Monsanto, producer and seller of Roundup and its toxic active ingredient glyphosate, is the recipient of the Center for Biological Diversity’s 2015 Rubber Dodo Award, given annually to those who have done the most to destroy wild places, species and biological diversity. Glyphosate is now used in more than 160 countries, and more than one billion pounds are applied each year. It has been classified as a “probable human carcinogen” by the World Health Organization and its heavy use, particularly on herbicide-resistant GMO crops, also developed by Monsanto, is considered a leading cause of the recent, drastic 80 percent decline in monarch butterflies.
Previous Rubber Dodo winners include U.S. Department of Agriculture’s Wildlife Services (2014), the Koch brothers (2013), climate denier James Inhofe (2012), the U.S. Chamber of Commerce (2011), former BP CEO Tony Hayward (2010), massive land speculator Michael Winer (2009), Alaska Gov. Sarah Palin (2008) and Interior Secretary Dirk Kempthorne (2007).
“The science is increasingly clear that glyphosate is damaging wildlife and putting people at serious risk, yet Monsanto continues to aggressively peddle the stuff to farmers and really any customer it can find,” said Kierán Suckling, the Center for Biological Diversity’s executive director. “It’s hard to fathom the depth of the damage that glyphosate is doing, but its toxic legacy will live on for generations, whether it’s through threatening monarchs with extinction or a heightened risk of cancer for people where it’s spread.”
Earlier this week the center released an analysis that found more than half of the glyphosate sprayed in California is applied in the state’s eight most impoverished counties, where the populations are predominantly Hispanic or Latino.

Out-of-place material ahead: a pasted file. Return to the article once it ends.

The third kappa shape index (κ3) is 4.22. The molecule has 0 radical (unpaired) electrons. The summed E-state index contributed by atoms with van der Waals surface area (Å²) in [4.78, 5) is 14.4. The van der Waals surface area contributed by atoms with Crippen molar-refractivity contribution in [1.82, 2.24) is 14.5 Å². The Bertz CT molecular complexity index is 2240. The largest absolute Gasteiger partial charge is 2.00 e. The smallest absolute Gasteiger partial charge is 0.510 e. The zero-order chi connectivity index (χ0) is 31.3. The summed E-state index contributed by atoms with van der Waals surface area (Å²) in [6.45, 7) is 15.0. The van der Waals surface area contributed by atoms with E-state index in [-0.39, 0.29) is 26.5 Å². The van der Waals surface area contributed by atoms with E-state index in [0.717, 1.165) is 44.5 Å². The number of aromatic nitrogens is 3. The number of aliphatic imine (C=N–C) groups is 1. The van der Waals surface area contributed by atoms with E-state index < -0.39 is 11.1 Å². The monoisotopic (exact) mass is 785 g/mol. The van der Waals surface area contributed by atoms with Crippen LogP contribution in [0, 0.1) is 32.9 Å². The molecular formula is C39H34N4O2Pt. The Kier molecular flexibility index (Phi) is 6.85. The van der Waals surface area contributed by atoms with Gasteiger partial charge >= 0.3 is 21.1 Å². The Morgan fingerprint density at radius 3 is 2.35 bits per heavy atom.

“Those sitting in Monsanto’s boardrooms and corporate offices won’t pay the price for this dangerous pesticide. It’s going to be people on the ground where it’s sprayed,” Suckling said. “This kind of callous pursuit of profits is at the core of what’s driving the loss of wildlife and diversity on a massive scale around the globe.”
Background on the Dodo
In 1598 Dutch sailors landing on the Indian Ocean island of Mauritius discovered a flightless, 3-foot-tall, extraordinarily friendly bird. Its original scientific name was Didus ineptus. (Contemporary scientists use the less defamatory Raphus cucullatus.) To the rest of the world, it’s the dodo—possibly the most famous extinct species on Earth after the dinosaurs. It evolved over millions of years with no natural predators and eventually lost the ability to fly, becoming a land-based consumer of fruits, nuts and berries. Having never known predators, it showed no fear of humans or the menagerie of animals accompanying them to Mauritius.
Its trusting nature led to its rapid extinction. By 1681 the dodo had vanished, hunted and outcompeted by humans, dogs, cats, rats, macaques and pigs. Humans logged its forest cover while pigs uprooted and ate much of the understory vegetation.
The origin of the name dodo is unclear. It likely came from the Dutch word dodoor, meaning “sluggard,” the Portuguese word doudo, meaning “fool” or “crazy,” or the Dutch word dodaars meaning “plump-arse” (that nation’s name for the little grebe).
The dodo’s reputation as a foolish, ungainly bird derives in part from its friendly naiveté and the very plump captives that were taken on tour across Europe. The animal’s reputation was cemented with the 1865 publication of Lewis Carroll’s Alice’s Adventures in Wonderland.
Based on skeleton reconstructions and the discovery of early drawings, scientists now believe that the dodo was a much sleeker animal than commonly portrayed. The rotund European exhibitions were likely produced by overfeeding captive birds.
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